Tag Archive: oscars

“…only things that are creative and not destructive… hatred is wasted energy.”

The secret of happiness and purpose endures as our highest aspiration. From its science and psychologyto its geography to its empirical application, we go after it with ceaseless zeal.

In this brilliantly wise and articulate short excerpt from an archival interview, the great Alfred Hitchcock shares his definition of happiness — a definition that makes my own heart sing, and harks back to this morning’s meditation on kindness and the lack thereof. Read more here: http://bit.ly/157pAas

A clear horizon — nothing to worry about on your plate, only things that are creative and not destructive… I can’t bear quarreling, I can’t bear feelings between people — I think hatred is wasted energy, and it’s all non-productive. I’m very sensitive — a sharp word, said by a person, say, who has a temper, if they’re close to me, hurts me for days. I know we’re only human, we do go in for these various emotions, call them negative emotions, but when all these are removed and you can look forward and the road is clear ahead, and now you’re going to create something — I think that’s as happy as I’ll ever want to be.”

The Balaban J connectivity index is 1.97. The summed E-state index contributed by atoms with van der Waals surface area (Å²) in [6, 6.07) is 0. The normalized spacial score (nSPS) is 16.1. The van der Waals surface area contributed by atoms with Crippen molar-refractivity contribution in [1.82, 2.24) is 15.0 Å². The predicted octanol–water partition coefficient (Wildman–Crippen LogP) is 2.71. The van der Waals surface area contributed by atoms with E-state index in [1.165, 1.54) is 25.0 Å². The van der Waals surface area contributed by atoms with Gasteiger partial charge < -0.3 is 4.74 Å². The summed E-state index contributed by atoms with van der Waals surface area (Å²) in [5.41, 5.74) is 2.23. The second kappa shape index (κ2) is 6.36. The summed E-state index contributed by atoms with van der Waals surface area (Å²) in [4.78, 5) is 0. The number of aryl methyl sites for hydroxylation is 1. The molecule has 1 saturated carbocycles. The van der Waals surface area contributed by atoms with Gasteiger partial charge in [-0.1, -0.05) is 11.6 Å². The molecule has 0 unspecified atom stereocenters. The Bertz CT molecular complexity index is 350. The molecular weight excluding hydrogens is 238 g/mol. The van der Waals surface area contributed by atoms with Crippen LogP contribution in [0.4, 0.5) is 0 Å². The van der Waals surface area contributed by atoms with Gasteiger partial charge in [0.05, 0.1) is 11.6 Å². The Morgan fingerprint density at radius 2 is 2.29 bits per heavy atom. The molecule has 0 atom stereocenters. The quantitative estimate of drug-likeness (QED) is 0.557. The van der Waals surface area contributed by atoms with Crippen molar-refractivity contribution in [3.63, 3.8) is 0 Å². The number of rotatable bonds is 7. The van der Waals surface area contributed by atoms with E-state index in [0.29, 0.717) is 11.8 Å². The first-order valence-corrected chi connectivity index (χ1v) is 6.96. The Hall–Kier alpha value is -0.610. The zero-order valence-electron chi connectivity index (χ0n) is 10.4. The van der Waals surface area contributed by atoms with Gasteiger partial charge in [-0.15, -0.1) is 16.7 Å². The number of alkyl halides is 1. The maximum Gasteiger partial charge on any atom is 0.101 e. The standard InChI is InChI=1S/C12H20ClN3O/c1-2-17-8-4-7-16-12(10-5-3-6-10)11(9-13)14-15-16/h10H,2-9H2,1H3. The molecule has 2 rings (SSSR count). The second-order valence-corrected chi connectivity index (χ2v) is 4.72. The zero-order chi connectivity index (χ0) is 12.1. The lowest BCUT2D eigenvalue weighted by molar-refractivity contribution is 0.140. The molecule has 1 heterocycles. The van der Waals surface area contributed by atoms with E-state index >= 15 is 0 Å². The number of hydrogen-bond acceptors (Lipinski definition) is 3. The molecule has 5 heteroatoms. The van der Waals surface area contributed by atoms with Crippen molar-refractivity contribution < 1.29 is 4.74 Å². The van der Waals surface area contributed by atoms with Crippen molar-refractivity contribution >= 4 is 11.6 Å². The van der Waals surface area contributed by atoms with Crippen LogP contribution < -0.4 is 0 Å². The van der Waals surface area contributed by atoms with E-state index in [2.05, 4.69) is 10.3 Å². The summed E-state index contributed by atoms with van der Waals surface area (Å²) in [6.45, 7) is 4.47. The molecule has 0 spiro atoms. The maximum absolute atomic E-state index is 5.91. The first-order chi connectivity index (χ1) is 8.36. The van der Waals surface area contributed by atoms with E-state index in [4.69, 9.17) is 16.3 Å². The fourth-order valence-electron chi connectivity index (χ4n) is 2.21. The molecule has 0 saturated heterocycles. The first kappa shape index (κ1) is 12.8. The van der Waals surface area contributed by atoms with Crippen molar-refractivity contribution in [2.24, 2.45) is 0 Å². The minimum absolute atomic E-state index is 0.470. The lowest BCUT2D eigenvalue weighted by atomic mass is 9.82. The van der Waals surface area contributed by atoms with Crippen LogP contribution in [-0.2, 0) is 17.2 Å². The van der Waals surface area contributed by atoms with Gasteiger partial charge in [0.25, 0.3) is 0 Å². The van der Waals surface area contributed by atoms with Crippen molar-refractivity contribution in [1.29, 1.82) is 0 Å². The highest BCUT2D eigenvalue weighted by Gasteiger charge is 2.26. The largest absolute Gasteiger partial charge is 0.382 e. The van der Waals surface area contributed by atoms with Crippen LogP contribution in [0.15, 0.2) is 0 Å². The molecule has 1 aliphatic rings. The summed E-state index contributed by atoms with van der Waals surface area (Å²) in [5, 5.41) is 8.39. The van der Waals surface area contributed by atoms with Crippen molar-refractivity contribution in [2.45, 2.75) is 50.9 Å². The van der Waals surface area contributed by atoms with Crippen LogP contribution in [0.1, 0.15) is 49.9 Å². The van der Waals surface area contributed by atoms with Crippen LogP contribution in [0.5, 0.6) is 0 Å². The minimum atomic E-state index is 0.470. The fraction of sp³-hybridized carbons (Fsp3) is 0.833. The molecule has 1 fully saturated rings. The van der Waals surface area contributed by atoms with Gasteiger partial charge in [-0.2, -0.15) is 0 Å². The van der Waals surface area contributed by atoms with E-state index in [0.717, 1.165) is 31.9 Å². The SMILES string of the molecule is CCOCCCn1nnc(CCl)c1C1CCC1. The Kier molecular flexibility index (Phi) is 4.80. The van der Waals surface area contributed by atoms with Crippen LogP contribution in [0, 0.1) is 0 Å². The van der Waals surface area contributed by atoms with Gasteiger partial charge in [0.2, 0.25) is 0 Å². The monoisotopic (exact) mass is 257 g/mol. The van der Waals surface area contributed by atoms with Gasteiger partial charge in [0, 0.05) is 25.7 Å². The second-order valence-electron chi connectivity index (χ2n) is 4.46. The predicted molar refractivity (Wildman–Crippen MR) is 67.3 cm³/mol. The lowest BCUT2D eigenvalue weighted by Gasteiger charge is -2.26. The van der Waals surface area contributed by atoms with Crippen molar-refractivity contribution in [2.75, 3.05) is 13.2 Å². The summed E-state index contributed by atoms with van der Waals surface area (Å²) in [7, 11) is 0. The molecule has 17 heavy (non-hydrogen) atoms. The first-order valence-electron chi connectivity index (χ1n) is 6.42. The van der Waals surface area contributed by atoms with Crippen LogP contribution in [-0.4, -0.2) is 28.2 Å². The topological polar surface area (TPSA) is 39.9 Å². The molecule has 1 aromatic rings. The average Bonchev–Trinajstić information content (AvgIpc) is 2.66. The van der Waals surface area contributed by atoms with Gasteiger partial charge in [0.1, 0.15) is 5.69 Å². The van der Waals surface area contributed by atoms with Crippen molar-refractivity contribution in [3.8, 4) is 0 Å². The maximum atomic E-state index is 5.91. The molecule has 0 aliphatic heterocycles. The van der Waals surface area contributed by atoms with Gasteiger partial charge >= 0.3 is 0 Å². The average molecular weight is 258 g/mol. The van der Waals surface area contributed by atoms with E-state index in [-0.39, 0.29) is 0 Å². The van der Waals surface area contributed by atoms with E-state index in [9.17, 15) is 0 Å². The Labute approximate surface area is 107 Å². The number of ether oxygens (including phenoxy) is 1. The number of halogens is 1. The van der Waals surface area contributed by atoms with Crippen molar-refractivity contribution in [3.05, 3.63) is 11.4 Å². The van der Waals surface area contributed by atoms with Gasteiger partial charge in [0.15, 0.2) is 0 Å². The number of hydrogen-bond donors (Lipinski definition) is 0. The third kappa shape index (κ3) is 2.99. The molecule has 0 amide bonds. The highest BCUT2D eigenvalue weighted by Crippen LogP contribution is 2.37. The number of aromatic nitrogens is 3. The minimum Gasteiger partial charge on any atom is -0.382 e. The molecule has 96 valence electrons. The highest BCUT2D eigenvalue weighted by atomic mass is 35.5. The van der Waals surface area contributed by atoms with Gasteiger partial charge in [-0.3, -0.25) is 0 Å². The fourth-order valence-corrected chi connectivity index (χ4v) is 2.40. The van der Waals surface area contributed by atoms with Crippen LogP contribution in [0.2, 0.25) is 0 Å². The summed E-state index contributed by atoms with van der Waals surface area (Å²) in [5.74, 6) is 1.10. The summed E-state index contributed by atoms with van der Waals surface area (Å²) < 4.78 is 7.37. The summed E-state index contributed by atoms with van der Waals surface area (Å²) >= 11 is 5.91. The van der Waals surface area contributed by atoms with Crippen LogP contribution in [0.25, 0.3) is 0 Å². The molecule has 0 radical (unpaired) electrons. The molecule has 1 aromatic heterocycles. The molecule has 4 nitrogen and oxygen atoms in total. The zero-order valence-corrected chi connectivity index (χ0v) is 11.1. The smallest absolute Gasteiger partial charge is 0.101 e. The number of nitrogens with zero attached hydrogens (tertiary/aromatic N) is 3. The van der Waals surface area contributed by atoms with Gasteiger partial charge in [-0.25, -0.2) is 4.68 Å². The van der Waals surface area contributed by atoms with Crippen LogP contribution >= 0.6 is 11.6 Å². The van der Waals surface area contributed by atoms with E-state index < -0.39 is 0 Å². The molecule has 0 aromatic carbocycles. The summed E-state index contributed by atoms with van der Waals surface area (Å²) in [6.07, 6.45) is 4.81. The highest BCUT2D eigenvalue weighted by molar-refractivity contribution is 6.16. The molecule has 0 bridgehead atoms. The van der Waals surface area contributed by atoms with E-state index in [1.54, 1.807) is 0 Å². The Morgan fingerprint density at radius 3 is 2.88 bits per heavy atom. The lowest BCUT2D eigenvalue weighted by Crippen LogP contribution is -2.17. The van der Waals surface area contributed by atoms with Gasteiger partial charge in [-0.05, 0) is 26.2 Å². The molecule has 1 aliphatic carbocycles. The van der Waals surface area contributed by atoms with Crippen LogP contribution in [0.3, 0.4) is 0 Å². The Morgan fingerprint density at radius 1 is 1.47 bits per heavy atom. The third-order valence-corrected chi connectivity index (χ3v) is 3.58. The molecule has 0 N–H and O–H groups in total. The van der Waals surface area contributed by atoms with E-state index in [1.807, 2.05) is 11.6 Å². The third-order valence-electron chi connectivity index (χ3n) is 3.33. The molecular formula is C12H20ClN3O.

Beautifully said, with a blend of personal vulnerability and firm conviction worthy of profound respect.

The Academy Award winning director talks about his nod to heist films and classic noir

Director Danny Boyle used electronic and retro jazz sounds in the new art-heist film 'Trance.'Director Danny Boyle used electronic and retro jazz sounds in the new art-heist film “Trance.” (Fox Searchlight)